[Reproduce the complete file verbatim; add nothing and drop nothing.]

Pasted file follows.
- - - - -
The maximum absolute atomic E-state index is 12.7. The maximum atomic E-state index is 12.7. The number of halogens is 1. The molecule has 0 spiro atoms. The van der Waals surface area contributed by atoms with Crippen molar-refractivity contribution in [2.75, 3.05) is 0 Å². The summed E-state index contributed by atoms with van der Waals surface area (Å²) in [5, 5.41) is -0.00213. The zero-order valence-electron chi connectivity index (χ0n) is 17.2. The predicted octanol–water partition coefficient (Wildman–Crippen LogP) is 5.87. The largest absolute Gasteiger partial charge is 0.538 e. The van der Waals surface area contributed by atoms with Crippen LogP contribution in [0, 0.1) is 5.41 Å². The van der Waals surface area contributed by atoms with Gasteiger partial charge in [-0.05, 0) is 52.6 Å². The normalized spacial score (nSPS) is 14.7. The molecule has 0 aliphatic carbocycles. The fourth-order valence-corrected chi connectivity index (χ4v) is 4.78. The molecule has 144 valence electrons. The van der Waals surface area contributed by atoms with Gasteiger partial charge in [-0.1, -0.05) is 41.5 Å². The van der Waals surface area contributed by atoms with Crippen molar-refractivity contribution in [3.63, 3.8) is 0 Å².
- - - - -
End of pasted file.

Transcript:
The maximum absolute atomic E-state index is 12.7. The maximum atomic E-state index is 12.7. The number of halogens is 1. The molecule has 0 spiro atoms. The van der Waals surface area contributed by atoms with Crippen molar-refractivity contribution in [2.75, 3.05) is 0 Å². The summed E-state index contributed by atoms with van der Waals surface area (Å²) in [5, 5.41) is -0.00213. The zero-order valence-electron chi connectivity index (χ0n) is 17.2. The predicted octanol–water partition coefficient (Wildman–Crippen LogP) is 5.87. The largest absolute Gasteiger partial charge is 0.538 e. The van der Waals surface area contributed by atoms with Crippen LogP contribution in [0, 0.1) is 5.41 Å². The van der Waals surface area contributed by atoms with Gasteiger partial charge in [-0.05, 0) is 52.6 Å². The normalized spacial score (nSPS) is 14.7. The molecule has 0 aliphatic carbocycles. The fourth-order valence-corrected chi connectivity index (χ4v) is 4.78. The molecule has 144 valence electrons. The van der Waals surface area contributed by atoms with Gasteiger partial charge in [-0.1, -0.05) is 41.5 Å². The van der Waals surface area contributed by atoms with Crippen molar-refractivity contribution in [3.63, 3.8) is 0 Å².